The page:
Alright, now we're gonna look at an overview of the cardiovascular system.
We've already discussed the blood pressure medications.
Now, we're gonna look at other meds used in the cardiovascular system.
Let's review this question you did at the beginning.
The nurse instructs a client who is receiving digoxin.
Okay, that's important.
Every time there's a drug listed in the stem of the question, you want to underline it.
Pay attention. Now, you know if you're taking an online test,
you can't underline it on the screen but do that in your mind.
The nurse should intervene if the client makes which statement?
Well, that last sentence focuses me and tells me I'm looking for something
that's wrong or unsafe because that's why we'd intervene.
So it's something that's wrong or unsafe and all I know about this client is that they're taking digoxin.
Alright, so I've got 4 statements here.
When you looked at these, hopefully you went through each statement one at a time
and decided which one you're gonna throw out and why.
Now, if the patient says let's start with the mill just for fun.
My arthritis pain is becoming more severe.
Now, does that cause for me to follow up for somebody who's on digoxin?
No. I don't know any connection between that. I would get rid of that.
Now, look at letter D. My mood swings are better.
Well, digoxin doesn't have a connection to mood swings, right?
Digoxin is a cardiac med. It's meant to help your heart pump more efficiently,
more organized, and in a tighter, intense -- more intense contractions so D isn't really it.
So I got rid of C and D. Now, picking between A and B,
I keep all of my medications in a separate container
or, I've been experiencing nausea the past 3 days.
Well, based on the topic of the question,
A, represents something I would definitely wanna follow up on
because GI distress is a sign of digoxin toxicity.
So B seems kind of different but we might ask some more questions about that just out of curiosity
but A is the one that indicates that the patient could be in danger
based on the topic of the question which is, how do I keep a patient safe who's taking digoxin?
There's the icon we talked about. That means this is a good overview summary slide.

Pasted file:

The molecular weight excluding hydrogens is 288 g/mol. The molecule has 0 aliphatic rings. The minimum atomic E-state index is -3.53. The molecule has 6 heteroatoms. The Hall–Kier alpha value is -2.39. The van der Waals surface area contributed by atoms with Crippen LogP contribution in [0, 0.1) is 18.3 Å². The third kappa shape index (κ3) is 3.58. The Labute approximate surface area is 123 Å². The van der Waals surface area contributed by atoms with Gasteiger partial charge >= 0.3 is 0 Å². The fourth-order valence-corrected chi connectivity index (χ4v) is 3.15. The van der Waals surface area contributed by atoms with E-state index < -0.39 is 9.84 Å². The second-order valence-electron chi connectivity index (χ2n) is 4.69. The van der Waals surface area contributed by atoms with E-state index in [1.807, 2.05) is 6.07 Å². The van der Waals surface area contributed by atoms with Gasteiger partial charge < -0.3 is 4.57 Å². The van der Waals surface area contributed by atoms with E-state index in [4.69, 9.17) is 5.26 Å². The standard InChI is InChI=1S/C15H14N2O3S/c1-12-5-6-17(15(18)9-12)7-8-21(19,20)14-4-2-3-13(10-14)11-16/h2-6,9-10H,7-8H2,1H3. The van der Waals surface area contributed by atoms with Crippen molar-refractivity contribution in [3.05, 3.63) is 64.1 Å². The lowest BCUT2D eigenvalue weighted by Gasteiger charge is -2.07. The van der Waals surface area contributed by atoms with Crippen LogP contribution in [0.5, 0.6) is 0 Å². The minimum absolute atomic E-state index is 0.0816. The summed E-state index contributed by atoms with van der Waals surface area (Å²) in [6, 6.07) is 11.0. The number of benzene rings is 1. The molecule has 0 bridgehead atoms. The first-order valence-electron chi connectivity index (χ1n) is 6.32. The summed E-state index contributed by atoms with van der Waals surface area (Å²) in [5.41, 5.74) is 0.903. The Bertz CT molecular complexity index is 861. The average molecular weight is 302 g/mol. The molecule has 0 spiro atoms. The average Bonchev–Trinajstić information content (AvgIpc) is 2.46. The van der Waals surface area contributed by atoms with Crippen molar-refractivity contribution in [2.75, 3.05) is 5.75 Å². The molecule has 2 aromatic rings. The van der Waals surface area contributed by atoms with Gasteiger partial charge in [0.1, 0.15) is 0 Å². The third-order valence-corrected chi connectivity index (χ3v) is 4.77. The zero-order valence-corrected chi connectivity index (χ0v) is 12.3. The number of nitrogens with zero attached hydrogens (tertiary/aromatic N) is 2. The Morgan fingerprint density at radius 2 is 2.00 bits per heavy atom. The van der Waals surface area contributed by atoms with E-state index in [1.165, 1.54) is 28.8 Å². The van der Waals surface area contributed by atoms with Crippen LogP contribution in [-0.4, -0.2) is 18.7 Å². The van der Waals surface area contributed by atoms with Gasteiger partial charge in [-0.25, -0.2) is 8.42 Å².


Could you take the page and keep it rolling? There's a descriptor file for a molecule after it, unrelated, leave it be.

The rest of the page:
Now, when it comes to statins, they get their name because they end in 'statin'.
We use them to lower cholesterol.
An important point is it can sometimes be hard on a patient's liver
particularly in higher doses and combinations with other drugs.
So watch for questions that are asking you to keep an eye on liver function.
Now, watch for unusual fatigue, weakness, loss of appetite.
You've seen those before when we talked about other hepatotoxic drugs.
So for statin drugs, be on the lookout that they could be kinda tough on the liver.
It'd be not a good idea to give it to somebody whose liver is already struggling.
You wanna be able to recognize normal AST and ALT. Those are lab work.
Those are enzymes. Remember, ALT is more specific for liver
and you wanna recognize the clinical signs that we have listed for you there.
Now, looking at chest pain. Another cardiovascular problem.
First, note there's acute treatment and long-term treatment.
Acute-term treatment, morphine, oxygen, nitro, and aspirin.
Remember, oxygen is only needed if the pulse ox is less than 90%
but those are pretty much the quick classic things we would administer to the patient.
Now, if the patient's at home, we would give one nitro tab
and repeat it every 5 minutes up to a total of 3 doses.
If the third dose doesn't relieve the chest pain, the patient should seek more medical treatment.
Now, long-term treatment, beta blockers, calcium channel blockers, and nitroglycerin.
The reason these work is that beta blockers will slow the heart rate down,
decrease the workload on the heart, and so that will help the heart need less oxygen
and therefore less chest pain.
Calcium channel blockers dilate those coronary arteries.
It's a better blood supply for the heart so hopefully, less chest pain.
Nitroglycerin is also something that can be used all the time more consistently,
not just the one time doses every times 3.
So acute treatment, long-term treatment.
Acute treatment is what I use when the patient is having chest pain right now.
Long-term treatment is when I'm trying to prevent episodes of chest pain.
Thrombolytics in a hurry. Alright, these are clot busters.
We have a 4-hour window within which they have to be given.
It's kind of a high dose drug and high risk for hemorrhage.
Underline that. High risk for hemorrhage.
So we give it within 4 hours so the tissue is still viable
and we don't give it to anyone with a known potential for hemorrhage.
Trauma, recent surgery, bleeding, uncontrolled hypertension, recent CPR, cannot get a thrombolytic.
It puts them at an increased risk for severe bleeding.
Heparin, you think of that as being in the hospital unless it's a low molecular weight heparin.
So right by that heparin, unfractionated.
Now, protamine sulfate is what we give if they have an overdose.
Too much of the unfractionated heparin and the lab we use to monitor is aPTT.
Make sure you know the normals. Coumadin, I think of that as community.
Now, in overdose, we would give vitamin K.
The lab we use is PT and INR lab for coumadin.
Low molecular weight heparin doesn't really have to have lab work.
We do have some Anti-Factor Xa lab work that can be done
but it doesn't necessarily have to have monitoring for it.
Now, these drugs, their job is to stop a current clot from getting bigger.
It doesn't burst it like a thrombolytic and it's meant to stop new ones from forming.